Stack Overflow is a community of 4.7 million programmers, just like you, helping each other.

Join them; it only takes a minute:

Sign up
Join the Stack Overflow community to:
  1. Ask programming questions
  2. Answer and help your peers
  3. Get recognized for your expertise

Here's a very simple example using SQL Server CE 3.5 SP1 where I attempt to use a new transaction inside an existing one.

using (var db = new MyDataContext(<connection string>))
using (var ts = new TransactionScope())
    db.Thing.InsertOnSubmit(new Thing());
    using (var ts2 = new TransactionScope(TransactionScopeOption.RequiresNew))
        db.Thing.InsertOnSubmit(new Thing());
        db.SubmitChanges();   // exception here
    [... do more stuff ...]

This causes the error "The connection object can not be enlisted in transaction scope." on the second call to "db.SubmitChanges()"

This article states that SQL CE does not support two connections inside one transaction, but I only have one here (unless SubmitChanges() creates another one).

The idea above is that if the sub-transaction commits then it stays committed even if the outer transaction fails. To the best of my understanding, this is the intended use of RequiresNew.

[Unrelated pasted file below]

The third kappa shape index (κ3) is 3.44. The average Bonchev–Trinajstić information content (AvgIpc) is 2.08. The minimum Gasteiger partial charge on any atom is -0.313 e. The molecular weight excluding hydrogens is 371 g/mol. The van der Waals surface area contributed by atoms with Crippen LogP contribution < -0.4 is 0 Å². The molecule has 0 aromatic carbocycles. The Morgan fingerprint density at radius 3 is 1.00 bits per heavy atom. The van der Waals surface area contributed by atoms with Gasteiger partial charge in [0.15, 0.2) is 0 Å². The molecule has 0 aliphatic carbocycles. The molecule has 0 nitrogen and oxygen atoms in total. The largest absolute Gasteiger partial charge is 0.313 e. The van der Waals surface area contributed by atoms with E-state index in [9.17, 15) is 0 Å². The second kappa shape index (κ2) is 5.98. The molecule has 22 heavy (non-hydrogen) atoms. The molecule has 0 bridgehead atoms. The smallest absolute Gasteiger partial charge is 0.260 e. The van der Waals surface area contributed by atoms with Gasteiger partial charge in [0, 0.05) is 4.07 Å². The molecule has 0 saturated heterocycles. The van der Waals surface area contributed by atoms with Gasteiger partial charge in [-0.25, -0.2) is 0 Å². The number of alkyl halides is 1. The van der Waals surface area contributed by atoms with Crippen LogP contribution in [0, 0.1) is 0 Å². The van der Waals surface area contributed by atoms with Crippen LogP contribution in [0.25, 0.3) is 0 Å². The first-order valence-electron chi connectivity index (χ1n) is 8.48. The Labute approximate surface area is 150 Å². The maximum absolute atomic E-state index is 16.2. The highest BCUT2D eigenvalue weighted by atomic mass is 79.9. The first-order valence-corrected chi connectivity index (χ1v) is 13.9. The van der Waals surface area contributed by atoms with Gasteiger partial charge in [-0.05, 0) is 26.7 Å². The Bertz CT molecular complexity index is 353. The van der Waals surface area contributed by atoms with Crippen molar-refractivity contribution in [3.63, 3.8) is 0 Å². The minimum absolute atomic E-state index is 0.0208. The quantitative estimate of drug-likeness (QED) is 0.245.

This MSDN article claims that SQL CE supports nested transactions as such, hence my thinking that the above should be possible. Is it? If so, how do I modify the code to make this work?

Edit: While this MSDN article contradicts the other MSDN article and says nested transactions are not supported. Perhaps that is the problem?

share|improve this question
up vote 2 down vote accepted

Nope, you cannot use nested transactions. Run this code on your SQL CE database and you will see the error message.


Major Error 0x80004005, Minor Error 27994 Microsoft SQL Server Compact does not support nested transactions.

share|improve this answer

In your case, you should not use TransactionScope.

You will have to call DataContext.Transaction = DataContext.Connection.BeginTransaction and control your own transaction.

share|improve this answer

Your Answer


By posting your answer, you agree to the privacy policy and terms of service.

Not the answer you're looking for? Browse other questions tagged or ask your own question.